Author Interview With NeoStarling

This interview was a lot of fun. NeoStarling and I talk story, characters, and the upcoming finale. In the past my podcast appearances have been centered on the life of an indie author, this discussion was almost entirely Q&A about The Chronicles of Jonathan Tibbs themselves. Big thanks to NeoStarling for the opportunity to nerd out!

Vol 3 | Title & Cover Reveal

Confession, title reveals make me far more nervous than cover reveals. Once a title is out is out there you can’t change your mind.

First off, the answer is “Yes.” I’m fully aware that TNA is an… unfortunate… acronym.

Second, some of you may be thinking, “Wait, wait, wait… The Never Army. Isn’t that also the name of your e-mail subscriber list? What are you playing at here?”

Okay you caught me. I knew six years ago that The Never Army would probably be the third volume’s title. But that was also before I really started considering how to go about marketing books (back then, I didn’t even know I needed a mailing list). So, when it occurred to me that The Never Army was also a catchy name for an email subscriber list… I went with it. Unless I’ve made a severe miscalculation any confusion this might cause will be minimal.

All that said, when I started working on volume three’s draft there was a serious contender for an alternate title. I won’t say what that title would have been because the alternate was “too apt.“ I know that sounds like the opposite of a reason to not have chosen it, but I came to feel the alternate actually risked being an ending spoiler.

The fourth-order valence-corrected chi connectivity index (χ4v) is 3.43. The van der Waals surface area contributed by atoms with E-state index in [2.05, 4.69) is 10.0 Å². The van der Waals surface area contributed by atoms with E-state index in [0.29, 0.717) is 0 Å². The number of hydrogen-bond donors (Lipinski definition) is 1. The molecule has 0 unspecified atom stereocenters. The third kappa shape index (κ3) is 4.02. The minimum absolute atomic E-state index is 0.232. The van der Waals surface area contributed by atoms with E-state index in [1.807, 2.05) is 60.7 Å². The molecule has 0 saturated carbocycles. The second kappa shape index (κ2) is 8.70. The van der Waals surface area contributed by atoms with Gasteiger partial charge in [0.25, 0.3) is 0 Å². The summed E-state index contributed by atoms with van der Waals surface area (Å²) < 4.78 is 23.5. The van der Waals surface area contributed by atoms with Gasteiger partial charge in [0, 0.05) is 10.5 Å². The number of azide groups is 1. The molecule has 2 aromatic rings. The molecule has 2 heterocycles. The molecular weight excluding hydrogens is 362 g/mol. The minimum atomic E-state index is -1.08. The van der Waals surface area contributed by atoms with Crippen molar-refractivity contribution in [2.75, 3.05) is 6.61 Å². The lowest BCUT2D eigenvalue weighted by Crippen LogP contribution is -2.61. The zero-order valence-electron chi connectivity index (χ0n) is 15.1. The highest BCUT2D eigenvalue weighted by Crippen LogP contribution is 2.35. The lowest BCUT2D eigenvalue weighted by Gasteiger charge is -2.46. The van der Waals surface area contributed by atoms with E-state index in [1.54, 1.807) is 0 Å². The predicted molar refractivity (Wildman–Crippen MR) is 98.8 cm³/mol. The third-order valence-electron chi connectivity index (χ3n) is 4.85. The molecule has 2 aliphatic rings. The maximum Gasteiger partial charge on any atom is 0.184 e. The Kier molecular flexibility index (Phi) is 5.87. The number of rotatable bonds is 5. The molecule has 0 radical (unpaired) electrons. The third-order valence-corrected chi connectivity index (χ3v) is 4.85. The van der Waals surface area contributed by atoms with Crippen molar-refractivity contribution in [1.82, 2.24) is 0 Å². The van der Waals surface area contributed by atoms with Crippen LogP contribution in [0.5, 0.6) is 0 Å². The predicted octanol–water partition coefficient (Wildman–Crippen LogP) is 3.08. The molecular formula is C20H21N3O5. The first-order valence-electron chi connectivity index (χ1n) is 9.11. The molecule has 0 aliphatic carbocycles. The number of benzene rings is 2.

Now, if all that just made you angry and curious about about what this mystery alternate title would have been, don’t worry, I plan to include that story in an author note at the end of the published novel. Theoretically, you’ll all have finished the book by then and the danger of ruining anything will be passed.

Anyhow, you’re all probably sick of hearing me babble about titles!

As always, thank you all so much for being a reader and supporting this series! You are all the reason my family eats and has a roof over its head! My only regret is that I can’t write faster for you!

Book Three Update

Hello Gentle Readers,

Given the frequency with which I’m getting update requests, I feel its time to put everyone at ease about book three. I’m still working on it. This will remain the case unless I die…

…or fall into a coma

…or lose my hands

…something really terrible will have to happen.

No, the manuscript is not as far along as I’d like. I’m about 60% of the way through the first draft.

Now, I know–I KNOW!

…Months ago, I said I was half way through the first draft.  The reason for such little progress since is that I re-wrote the whole damn thing. Trust me, this was out of necessity.

Okay, so why is it taking me so long regardless of rewrites? Well, I hate to blame my shortcoming on innocent children…

I said I hate to do it, didn’t say I wouldn’t.

Currently, I am the loving father of two babies under two years of age. Okay technically Xander will turn two tomorrow, but at the time of this writing this statement is true. Lorelei is almost eight months.